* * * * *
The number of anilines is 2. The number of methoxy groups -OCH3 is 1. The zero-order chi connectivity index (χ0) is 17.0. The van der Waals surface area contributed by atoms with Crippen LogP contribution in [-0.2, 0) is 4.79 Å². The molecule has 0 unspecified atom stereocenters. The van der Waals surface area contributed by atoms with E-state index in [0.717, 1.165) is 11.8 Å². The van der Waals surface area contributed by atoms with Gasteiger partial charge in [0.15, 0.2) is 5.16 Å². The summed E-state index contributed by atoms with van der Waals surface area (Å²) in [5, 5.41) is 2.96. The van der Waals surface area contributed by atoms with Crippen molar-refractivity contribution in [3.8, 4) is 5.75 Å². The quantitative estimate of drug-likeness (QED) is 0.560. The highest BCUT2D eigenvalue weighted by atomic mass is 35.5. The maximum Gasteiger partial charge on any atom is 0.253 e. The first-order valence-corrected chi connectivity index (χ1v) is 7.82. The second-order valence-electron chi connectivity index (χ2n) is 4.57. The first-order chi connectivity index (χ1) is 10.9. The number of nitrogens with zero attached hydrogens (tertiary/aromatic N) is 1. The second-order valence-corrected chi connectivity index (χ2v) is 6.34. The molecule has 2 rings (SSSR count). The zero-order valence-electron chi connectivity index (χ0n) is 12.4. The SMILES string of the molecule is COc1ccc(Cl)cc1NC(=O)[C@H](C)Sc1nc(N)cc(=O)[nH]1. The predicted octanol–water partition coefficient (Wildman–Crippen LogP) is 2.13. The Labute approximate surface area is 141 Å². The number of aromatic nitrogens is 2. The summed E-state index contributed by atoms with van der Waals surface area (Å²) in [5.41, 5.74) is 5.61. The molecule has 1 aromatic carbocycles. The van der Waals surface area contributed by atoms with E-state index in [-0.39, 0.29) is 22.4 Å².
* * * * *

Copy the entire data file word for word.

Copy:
The number of anilines is 2. The number of methoxy groups -OCH3 is 1. The zero-order chi connectivity index (χ0) is 17.0. The van der Waals surface area contributed by atoms with Crippen LogP contribution in [-0.2, 0) is 4.79 Å². The molecule has 0 unspecified atom stereocenters. The van der Waals surface area contributed by atoms with E-state index in [0.717, 1.165) is 11.8 Å². The van der Waals surface area contributed by atoms with Gasteiger partial charge in [0.15, 0.2) is 5.16 Å². The summed E-state index contributed by atoms with van der Waals surface area (Å²) in [5, 5.41) is 2.96. The van der Waals surface area contributed by atoms with Crippen molar-refractivity contribution in [3.8, 4) is 5.75 Å². The quantitative estimate of drug-likeness (QED) is 0.560. The highest BCUT2D eigenvalue weighted by atomic mass is 35.5. The maximum Gasteiger partial charge on any atom is 0.253 e. The first-order valence-corrected chi connectivity index (χ1v) is 7.82. The second-order valence-electron chi connectivity index (χ2n) is 4.57. The first-order chi connectivity index (χ1) is 10.9. The number of nitrogens with zero attached hydrogens (tertiary/aromatic N) is 1. The second-order valence-corrected chi connectivity index (χ2v) is 6.34. The molecule has 2 rings (SSSR count). The zero-order valence-electron chi connectivity index (χ0n) is 12.4. The SMILES string of the molecule is COc1ccc(Cl)cc1NC(=O)[C@H](C)Sc1nc(N)cc(=O)[nH]1. The predicted octanol–water partition coefficient (Wildman–Crippen LogP) is 2.13. The Labute approximate surface area is 141 Å². The number of aromatic nitrogens is 2. The summed E-state index contributed by atoms with van der Waals surface area (Å²) in [5.41, 5.74) is 5.61. The molecule has 1 aromatic carbocycles. The van der Waals surface area contributed by atoms with E-state index in [-0.39, 0.29) is 22.4 Å².